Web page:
We are happy to bring to you another guest post by our Fellowship applicant Shubhi Sharma. Shubhi is a 4th year student at Rajiv Gandhi National University of Law, Punjab. This is her second submission for the Fellowship.
Who Can Be A Celebrity: A Christopher Porco Story
In 2013 Lifetime Entertainment Services (LES) decided to broadcast a film titled “Romeo Killer: The Christopher Porco Story”. LES later found itself engaged in a legal spat of civil rights action suit with the man on whose life story the film was based; Christopher Porco. Mr. Porco stashed the entertainment company with a demand to payment for using his name and editorial rights for the film’s content. Before moving onto the analysis part, let us take a short tour of this legal battle.
Mr. Porco was convicted of murder of his father and attempted murder of his mother while they slept in their home. This was a highly publicised trial and Mr. Porco was sent to serve 50 years in prison on 12th December 2006. Given the level of publicity attached to this case, LES picked up the facts and hence adapted it into a film. Mr. Porco, before the film’s broadcast, felt that his “publicity rights” were being infringed since his consent wasn’t sought before making a film on him.
Thus, on January 29, 2013, Mr. Porco, while serving his time, filed the suit under Civil Rights Law, sections 50 and 51, praying for a preliminary injunction to preclude the airing of the film. Mr. Porco’s consequent motion for a temporary restraining order to prevent the film’s broadcast, while awaiting decision on motion for a preliminary injunction, was granted by the New York Supreme Court.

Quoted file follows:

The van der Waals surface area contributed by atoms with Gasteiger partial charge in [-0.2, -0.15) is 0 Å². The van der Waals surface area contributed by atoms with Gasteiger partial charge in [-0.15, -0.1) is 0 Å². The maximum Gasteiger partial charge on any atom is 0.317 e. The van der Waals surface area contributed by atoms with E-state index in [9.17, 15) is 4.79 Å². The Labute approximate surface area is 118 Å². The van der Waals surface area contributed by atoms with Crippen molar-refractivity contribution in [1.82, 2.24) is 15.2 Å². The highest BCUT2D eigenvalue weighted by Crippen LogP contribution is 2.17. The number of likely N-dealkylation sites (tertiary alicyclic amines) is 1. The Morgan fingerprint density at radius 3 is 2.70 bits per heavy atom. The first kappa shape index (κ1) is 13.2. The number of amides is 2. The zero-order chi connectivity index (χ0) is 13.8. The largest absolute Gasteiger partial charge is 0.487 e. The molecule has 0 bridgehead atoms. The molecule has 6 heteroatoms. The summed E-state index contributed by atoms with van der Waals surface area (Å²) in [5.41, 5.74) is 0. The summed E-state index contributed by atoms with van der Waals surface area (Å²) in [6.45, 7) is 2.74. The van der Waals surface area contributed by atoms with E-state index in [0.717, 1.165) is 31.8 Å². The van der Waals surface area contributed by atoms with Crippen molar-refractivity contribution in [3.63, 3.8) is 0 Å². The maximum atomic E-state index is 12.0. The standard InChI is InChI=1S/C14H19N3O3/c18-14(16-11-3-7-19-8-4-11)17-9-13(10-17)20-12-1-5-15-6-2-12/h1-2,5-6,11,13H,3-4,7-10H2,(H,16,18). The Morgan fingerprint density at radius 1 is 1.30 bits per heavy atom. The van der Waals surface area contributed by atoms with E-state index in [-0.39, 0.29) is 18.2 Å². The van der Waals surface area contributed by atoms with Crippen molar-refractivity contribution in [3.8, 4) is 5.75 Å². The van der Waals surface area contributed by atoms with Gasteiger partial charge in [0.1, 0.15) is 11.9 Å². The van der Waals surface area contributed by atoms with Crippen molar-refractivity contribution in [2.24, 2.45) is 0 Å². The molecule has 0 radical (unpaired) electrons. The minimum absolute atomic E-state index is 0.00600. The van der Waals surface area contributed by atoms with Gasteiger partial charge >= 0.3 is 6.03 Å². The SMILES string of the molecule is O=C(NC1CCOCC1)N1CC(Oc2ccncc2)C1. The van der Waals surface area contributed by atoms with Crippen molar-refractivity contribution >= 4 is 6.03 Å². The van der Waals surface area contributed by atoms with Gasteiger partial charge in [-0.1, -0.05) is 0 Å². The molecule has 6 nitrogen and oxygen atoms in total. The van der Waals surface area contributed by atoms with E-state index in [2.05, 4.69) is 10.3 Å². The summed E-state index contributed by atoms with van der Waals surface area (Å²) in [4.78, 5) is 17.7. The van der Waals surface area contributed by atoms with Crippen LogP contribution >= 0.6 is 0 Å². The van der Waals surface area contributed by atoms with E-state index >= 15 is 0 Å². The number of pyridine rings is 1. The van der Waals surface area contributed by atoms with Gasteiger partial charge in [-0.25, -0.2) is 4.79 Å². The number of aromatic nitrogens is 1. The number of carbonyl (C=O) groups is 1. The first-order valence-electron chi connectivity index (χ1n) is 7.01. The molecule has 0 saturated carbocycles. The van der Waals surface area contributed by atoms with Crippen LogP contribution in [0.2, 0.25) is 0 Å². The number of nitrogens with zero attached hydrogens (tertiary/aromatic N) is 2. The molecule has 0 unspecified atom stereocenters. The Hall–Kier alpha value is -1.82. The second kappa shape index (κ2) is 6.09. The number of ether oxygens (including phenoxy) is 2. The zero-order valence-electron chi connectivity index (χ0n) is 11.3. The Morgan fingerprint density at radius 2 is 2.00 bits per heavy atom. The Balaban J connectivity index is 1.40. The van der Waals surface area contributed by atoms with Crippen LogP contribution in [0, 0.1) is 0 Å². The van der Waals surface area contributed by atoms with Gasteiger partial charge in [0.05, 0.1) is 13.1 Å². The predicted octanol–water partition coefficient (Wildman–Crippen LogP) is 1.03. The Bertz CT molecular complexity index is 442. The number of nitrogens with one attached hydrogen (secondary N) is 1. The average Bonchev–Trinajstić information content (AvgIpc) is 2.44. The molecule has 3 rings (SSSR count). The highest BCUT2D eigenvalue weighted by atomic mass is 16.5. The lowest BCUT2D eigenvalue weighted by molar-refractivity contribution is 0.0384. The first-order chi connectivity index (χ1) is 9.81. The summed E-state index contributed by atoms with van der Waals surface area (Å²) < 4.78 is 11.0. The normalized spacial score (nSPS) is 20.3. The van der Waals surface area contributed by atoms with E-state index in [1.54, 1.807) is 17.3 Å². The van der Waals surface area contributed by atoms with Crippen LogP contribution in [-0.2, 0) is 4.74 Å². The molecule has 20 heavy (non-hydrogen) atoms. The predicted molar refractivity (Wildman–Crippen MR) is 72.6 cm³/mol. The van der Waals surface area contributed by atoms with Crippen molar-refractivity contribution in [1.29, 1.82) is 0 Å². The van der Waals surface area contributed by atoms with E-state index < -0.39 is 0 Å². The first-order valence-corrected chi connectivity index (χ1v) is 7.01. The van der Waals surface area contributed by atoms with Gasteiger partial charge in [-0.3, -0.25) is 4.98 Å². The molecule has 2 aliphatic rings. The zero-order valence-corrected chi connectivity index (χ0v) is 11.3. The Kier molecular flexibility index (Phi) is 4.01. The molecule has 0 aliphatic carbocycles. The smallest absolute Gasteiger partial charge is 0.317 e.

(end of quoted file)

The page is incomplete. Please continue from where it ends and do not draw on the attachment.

LES later appealed the order. The Court granted an emergency relief by vacating the temporary restraining order, pending an appeal on the merits. Resultantly, the film was nationally televised on March 23, 2013. Later on, Court dismissed Mr. Porco’s motion for failure to state a cause of action. Mr. Porco appealed against the order and New York Appellate Court recently, 23rd February, 2017, gave an unusual ruling that LES might have to pay (the film’s release lapsed the editorial right over content) Mr. Porco for violating his publicity rights.
The Law of the Battle
Section 50 of the Civil Rights Law accords the act of violating publicity rights as misdemeanour. This section provides protection to a person’s name, voice, portrait and picture from unauthorised use for ‘advertisements’ or ‘trade’ purposes. Section 51 is a detailed section providing for, in the first part, an action for injunction and damages including exemplary damages. In the second part, it lays down exceptions to the law in section 50.
LES put forward two arguments; firstly, that the law, as aforesaid, applies to ‘advertising’ and ‘profit from trade’ purposes and would, thus, not apply expressly to a true-crime based film containing factual accounts of the crime. Secondly, that the law is not applicable to reports of newsworthy events or matters of public interest. The Court, accepting these arguments, held that Romeo Killer is not a newsworthy account of mere facts but is a fictional biography and that the film misappropriates Mr. Porco’s name without his consent for purposes of ‘profit’.
Inherent Defect in the Court’s Analysis
Non-fictional films are usually inspired by real-life events reported through media. If made into a film, these facts are kept intact, but to make the film such that it connects with the audience, it is sometimes dramatised with fictional characters or same characters with fiction personalities or made-up dialogues. However, this dramatisation becomes a part of a comprehensive narration and does not, technically, fictionalize the real facts of the event. Thus, the Court’s understanding that Romeo Killer film was too fictionalised to fall within the exception of newsworthiness is delusional. Further, the facts which are already in public domain can’t be denied use in films as copyright protects ‘expression’ of facts and not the facts per se. Since, Romeo Killer covers the trial of Mr. Porco, facts of which are a part of public domain, making a film on it should not attract section 50 and 51 in the first place.